Catalysts in accordance with the present invention include heavy metals having an atomic number less than about 84. Still more specifically, it has been found that a metal selected from the group consisting of manganese, cobalt, nickel, chromium, vanadium, molybdenum, tungsten, tin and cerium and mixtures of these are highly effective, particularly in the oxidation of anthracene to anthraquinone when contaminating materials, such as phenanthrene, are also present. The combination of manganese and cobalt has been found quite effective in the present reaction. The metal may be utilized in its elemental, combined or ionic form. Preferably, however, the metal is in the form of a salt, such as cobalt and/or manganese acetate. It has also been found that the addition of bromine to the catalyst system is also helpful and improves the present invention. The bromine may be added inits elemental, combined or ionic form. However, it is preferred that potassium bromide be employed.

The catalyst may be used in amounts between about 0.1 to 1.0% of the anthracene in the feed. The preferred catalysts are relatively inexpensive and do not appreciably affect the cost. Therefore, larger amounts may be employed since the reaction time appears to be reduced without affecting the product yield.

In addition to contacting the liquid phase hydrocarbon with the indicated catalysts, the reaction mixture is also blown with gases containing oxygen. The phrase gases containing oxygen, when used herein, is meant to include any gaseous form of reactive oxygen. When an anthracene feed mixture containing substantial amounts of phenanthrene is employed, ozone cannot be utilized as a gaseous oxidant. However, ozone may be used where substantially pure anthracene or other pure materials are utilized. When a crude mixture containing anthracene and phenanthrene is treated, the oxygen must be utilized as molecular or diatomic oxygen,

as distinguished from ozone or triatomic oxygen. The molecular oxygen may be supplied in a commercially pure form or in admixture with other gases which are inert to the process. For example, a suitable source of The pressure employed, in accordance with the present invention, does not appear to be critical but should be sufficiently high to maintain the materials substantially all in their liquid phase throughout the reaction.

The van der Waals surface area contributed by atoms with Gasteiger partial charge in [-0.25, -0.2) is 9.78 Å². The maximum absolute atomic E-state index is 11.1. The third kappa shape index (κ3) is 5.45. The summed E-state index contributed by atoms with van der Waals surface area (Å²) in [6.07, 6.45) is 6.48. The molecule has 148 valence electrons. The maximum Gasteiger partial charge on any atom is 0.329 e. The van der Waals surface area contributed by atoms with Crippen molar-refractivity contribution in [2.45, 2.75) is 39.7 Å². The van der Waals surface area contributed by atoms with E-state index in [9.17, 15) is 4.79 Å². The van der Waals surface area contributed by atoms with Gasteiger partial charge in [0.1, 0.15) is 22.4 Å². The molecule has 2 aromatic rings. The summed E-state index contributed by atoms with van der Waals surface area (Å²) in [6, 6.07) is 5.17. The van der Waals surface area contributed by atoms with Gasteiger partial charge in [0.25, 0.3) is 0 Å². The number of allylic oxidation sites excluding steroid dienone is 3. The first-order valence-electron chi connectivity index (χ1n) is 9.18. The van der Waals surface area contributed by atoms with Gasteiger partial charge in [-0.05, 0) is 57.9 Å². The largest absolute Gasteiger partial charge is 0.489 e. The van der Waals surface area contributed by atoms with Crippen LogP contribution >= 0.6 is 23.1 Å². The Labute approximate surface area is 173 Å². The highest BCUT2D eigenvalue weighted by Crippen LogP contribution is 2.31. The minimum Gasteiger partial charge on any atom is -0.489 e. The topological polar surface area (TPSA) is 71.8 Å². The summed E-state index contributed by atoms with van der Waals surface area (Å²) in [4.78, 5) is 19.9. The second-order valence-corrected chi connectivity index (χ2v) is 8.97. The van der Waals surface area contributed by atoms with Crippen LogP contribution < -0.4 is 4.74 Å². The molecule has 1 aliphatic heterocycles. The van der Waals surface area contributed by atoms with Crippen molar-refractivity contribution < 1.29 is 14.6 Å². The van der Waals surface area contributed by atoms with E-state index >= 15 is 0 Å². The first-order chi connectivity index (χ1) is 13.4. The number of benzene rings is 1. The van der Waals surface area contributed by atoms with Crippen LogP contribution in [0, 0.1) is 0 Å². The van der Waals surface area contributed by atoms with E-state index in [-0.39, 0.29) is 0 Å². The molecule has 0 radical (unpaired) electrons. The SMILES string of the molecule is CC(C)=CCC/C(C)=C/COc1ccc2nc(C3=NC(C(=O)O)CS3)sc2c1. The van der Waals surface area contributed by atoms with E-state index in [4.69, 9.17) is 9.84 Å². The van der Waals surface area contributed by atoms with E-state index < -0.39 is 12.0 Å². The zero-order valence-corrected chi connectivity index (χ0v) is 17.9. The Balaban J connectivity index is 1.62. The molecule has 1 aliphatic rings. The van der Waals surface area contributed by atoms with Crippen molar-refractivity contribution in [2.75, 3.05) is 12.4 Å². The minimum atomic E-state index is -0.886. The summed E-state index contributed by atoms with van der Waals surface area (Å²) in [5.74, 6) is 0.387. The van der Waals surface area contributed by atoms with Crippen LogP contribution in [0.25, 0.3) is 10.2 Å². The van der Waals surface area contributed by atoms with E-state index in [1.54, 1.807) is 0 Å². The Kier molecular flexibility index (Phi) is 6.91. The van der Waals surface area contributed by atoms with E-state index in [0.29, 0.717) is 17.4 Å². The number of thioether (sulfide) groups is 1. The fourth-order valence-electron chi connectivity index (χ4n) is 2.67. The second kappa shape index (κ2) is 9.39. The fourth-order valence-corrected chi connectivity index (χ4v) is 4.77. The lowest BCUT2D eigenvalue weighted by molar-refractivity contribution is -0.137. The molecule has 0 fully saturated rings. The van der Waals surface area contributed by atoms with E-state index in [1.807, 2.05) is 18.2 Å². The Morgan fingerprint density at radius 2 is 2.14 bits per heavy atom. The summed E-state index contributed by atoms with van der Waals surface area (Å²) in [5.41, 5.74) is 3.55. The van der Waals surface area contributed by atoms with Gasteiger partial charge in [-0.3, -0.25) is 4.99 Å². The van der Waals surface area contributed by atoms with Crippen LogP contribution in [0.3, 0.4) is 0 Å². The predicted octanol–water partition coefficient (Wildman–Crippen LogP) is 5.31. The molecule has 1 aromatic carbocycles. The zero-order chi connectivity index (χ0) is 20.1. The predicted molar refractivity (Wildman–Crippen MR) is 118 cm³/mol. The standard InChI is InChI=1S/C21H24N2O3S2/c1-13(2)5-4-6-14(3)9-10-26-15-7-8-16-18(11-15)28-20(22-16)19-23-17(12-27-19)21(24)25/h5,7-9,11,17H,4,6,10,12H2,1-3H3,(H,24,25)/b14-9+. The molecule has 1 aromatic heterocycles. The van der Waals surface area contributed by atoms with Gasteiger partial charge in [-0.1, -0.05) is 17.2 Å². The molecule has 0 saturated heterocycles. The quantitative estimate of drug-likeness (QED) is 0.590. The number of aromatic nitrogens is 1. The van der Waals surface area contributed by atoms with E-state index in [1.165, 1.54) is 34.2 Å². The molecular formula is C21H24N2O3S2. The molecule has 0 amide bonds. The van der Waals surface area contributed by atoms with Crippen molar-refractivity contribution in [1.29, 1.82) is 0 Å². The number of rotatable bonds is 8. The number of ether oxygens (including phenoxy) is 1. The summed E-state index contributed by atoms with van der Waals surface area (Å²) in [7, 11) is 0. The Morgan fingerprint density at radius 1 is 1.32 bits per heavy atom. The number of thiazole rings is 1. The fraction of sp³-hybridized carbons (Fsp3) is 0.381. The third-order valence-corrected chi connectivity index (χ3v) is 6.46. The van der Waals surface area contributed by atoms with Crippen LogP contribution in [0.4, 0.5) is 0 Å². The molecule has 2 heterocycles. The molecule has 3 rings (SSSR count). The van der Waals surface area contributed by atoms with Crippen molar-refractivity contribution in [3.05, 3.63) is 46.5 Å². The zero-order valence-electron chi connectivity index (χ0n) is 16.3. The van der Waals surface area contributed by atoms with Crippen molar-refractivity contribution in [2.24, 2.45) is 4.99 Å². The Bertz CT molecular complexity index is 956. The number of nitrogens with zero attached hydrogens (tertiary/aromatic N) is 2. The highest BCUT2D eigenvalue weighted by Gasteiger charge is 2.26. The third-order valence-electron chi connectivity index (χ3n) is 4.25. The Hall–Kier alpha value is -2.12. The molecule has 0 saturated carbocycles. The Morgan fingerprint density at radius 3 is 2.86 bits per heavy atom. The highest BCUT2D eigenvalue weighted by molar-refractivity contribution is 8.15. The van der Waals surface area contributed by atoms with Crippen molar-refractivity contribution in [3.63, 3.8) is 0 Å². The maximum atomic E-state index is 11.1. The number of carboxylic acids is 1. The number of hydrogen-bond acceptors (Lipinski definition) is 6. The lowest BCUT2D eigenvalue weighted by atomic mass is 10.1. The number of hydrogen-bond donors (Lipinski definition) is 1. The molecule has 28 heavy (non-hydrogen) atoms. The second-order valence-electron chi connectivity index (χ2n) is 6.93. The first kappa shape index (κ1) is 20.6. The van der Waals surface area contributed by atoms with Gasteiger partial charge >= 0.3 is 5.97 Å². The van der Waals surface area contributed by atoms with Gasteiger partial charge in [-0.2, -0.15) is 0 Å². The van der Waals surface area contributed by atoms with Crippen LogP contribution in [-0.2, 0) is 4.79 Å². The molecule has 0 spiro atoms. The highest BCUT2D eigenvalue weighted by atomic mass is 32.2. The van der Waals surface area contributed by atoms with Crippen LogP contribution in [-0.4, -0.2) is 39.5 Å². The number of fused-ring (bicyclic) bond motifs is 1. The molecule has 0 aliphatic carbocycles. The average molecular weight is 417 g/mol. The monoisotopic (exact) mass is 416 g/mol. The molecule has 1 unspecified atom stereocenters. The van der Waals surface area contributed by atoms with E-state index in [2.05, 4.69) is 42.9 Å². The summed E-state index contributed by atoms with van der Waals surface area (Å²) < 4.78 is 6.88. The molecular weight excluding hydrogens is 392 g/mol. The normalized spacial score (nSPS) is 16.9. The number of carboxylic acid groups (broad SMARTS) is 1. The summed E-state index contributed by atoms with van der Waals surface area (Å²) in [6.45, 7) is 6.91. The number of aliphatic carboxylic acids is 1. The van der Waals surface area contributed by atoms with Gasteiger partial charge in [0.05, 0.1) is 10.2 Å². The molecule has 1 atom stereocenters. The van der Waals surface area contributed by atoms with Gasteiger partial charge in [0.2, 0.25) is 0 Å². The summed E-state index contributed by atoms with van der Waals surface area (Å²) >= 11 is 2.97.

oxygen is atmospheric air or oxygen-enriched air. When the liquid phase is referred to herein, it should e te mature utilized in acCordance with the be understood that this does not mean that all comporesent inv ntion a ears to be a critical factor in car must be in their liquid phase and no vapor phase t in out the reserst rocess at least to the extent that can be present It simply means that the vast majority i fgeed matelzial is l i n uid base It has of the reaction mixture is in the liquid phase and that been found that a tem eratur i' q t bi t the reaction is actually being carried out in the liquid tem erature and ma g 2 i a phase mixture. Specifically, it has been found that a the g erat re Sh M b F d 3 pressure from atmospheric to about 800 psig. may be p u ween an utilized, and, preferably, a pressure below about 400 a temperature of 266 F :5 highly effective in the reacpsig z gz gj g Pgfa Hi been found gartlcPlarly The following specific example illustrates a preferred when pfesent if: r r i i xttife s o fc al l i is??? embodiment of the present invention. qu as been found that oxidative decomposition of anthraqui- EXAMPLE 1 none occurs at 285F and higher and that carbazole in the runs tabulated below, anthracene and synand phenanthrene degrade at minimum temperatures thetic blends of anthracene with phenanthrene and carof about 320F and 338F, respectively. Consequently, bazole were used in order to eliminate ambiguities inthe optimum temperature of 266F permits optimum herent in the use of crude mixtures. However, periodic oxygen uptake without degradation of components checks were made with creosote oil cuts to assure appresent. plicability to such crude mixtures.

TABLE 111.

Mls: Rxu. Yield of Weight, Weight, Wt. ratio eatalysts/ Temp Pressure, time, 01' A0, acetic Run N0. headstock gms. Catalysts gms. anthracene F. p.s.i.g. Air rate hrs. percent acid 2 Anthracene 96%. .0 1 71 200 3... 0 .0 1 4 56 200 4... .0 5 00 200 5... .0 2 73 200 6.. .0 0% 11 200 5.0 3 72 200 8 {(arbazole 8% 54 200 0 nh nth a qirign: 0 .3 1....[10 2.510303011000103... 250-300 8 73 1511 en E... 10 d0 2.0 lbs. each/1001bs 302 400 2.7 ft. hr 3 64 0 11 ..{rlgghlgalcttilqeen:: 8 }....do 0.4 lb. each/100 lbs 302 400 3.0 10. hr 3% 41 500 ne 12 {Anthracene... 50.0 ...d0 do 302 400 3.6 It? hr 3 500 lllhellilanthrena 50. 0 13.... K%E' ?f f 342 400 5.25ft. /hr 3 00 500 14... {X E;% 302 220 5.40.01 3.0 42 500 15 uhfig gi ifi a 302 400 5.8 10 /111- 2 5 27 500 10 .{figgmfi a g8 }Mn acetate 0.2111931110100105..." 302 400 4.8ft. /hr-. 4 60 17 {fl tg$f5 1%} 302 400 0.5 rte/11in.-. 4.4 4s 50 1s ukfliggfiffilg ig g 302 400 4.013.001"... 4.3 54